“In par­tic­u­lar, the trial court’s opin­ion is filled with gra­tu­itous com­ments den­i­grat­ing ap­pel­lant’s coun­sel and the Pub­lic De­fender’s of­fice,” the panel wrote.

The three judges said they be­lieve she made a “veiled threat” ques­tion­ing the at­tor­ney’s and of­fice’s cred­i­bil­ity and im­plied that their con­tin­ued ap­peal of her sen­tence could be “harm­ful to other crim­i­nal de­fen­dants who may ac­tu­ally have mer­i­to­ri­ous claims.”

The panel also crit­i­cized Judge McDaniel for sar­casm it said she used in her opin­ion.

“This sar­casm is dis­re­spect­ful to ap­pel­lant, coun­sel and the se­ri­ous­ness of the sen­tenc­ing pro­cess,” they wrote.

Four times in the opin­ion, the panel said it was ei­ther “trou­bled” by Judge McDaniel’s ac­tions or found them “trou­bling.”

The court cited her fail­ure to fol­low its in­struc­tions on re­mand, in­clud­ing on two sex of­fender cases in which she was or­dered to re­sen­tence the de­fen­dants and gave them the same pen­al­ties she’d pre­vi­ously im­posed.

“This has re­sulted in an ex­ten­sive de­ploy­ment of ju­di­cial re­sources to re­view, an­a­lyze, and rec­tify the court’s de­fi­cient sen­tenc­ing hear­ings,” the panel wrote.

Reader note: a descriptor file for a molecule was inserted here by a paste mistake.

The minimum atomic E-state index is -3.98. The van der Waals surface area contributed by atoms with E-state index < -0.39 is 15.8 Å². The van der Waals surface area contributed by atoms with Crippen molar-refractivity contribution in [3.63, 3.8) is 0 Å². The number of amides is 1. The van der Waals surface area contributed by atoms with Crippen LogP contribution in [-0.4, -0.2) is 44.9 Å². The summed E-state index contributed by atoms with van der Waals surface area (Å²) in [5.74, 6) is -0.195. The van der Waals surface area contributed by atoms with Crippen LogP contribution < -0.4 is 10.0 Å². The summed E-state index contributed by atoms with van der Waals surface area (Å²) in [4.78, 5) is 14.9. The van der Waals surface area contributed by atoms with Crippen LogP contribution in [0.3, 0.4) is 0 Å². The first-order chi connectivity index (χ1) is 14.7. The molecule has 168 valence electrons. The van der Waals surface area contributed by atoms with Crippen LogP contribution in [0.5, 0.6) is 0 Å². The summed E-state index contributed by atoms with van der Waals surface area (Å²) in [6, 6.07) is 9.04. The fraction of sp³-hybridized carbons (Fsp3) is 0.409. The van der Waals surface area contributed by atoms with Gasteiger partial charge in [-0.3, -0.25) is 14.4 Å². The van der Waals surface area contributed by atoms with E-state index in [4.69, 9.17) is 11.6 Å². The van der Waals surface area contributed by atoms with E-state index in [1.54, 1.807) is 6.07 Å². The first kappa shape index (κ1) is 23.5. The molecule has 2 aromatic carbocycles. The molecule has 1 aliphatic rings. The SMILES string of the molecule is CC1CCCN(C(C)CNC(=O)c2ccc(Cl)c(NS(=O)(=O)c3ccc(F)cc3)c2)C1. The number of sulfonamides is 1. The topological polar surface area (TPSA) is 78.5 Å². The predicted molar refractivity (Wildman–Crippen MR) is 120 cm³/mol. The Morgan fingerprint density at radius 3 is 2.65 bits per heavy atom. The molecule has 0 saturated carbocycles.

In both of those cases, Judge McDaniel sen­tenced the de­fen­dants to twice what guide­lines rec­om­mended.

At both hear­ings, Judge McDaniel said from the bench that she con­ducted a statis­ti­cal anal­y­sis of her cases from 2012 to 2016, claim­ing that her sen­tences for sex of­fend­ers were com­pa­ra­ble to those of other judges.

In its opin­ion Wed­nes­day, the Su­pe­rior Court noted that Judge McDaniel did not in­clude any of her anal­y­ses in the cer­ti­fied record, mak­ing it im­pos­sible for the panel to con­sider her con­clu­sions.

Still, it con­tin­ued, “a statis­ti­cal anal­y­sis would not com­pel a dif­fer­ent re­sult.”

Pres­i­dent Judge Jef­frey A. Man­ning said late Wed­nes­day that he had not seen the opin­ion and could not com­ment on it.

“Judge McDaniel is an ex­tremely bright and ded­i­cated judge who has for many years pro­tected the rights of the ac­cused and at the same time guarded the rights of the vic­tims and wit­nesses in very se­ri­ous, of­ten vi­cious, sex of­fender cases which can spark sig­nifi­cant dis­agree­ment be­tween coun­sel and the court,” Judge Man­ning said.

“I will re­view the opin­ion and abide by the law­ful or­ders of the ap­pel­late court.”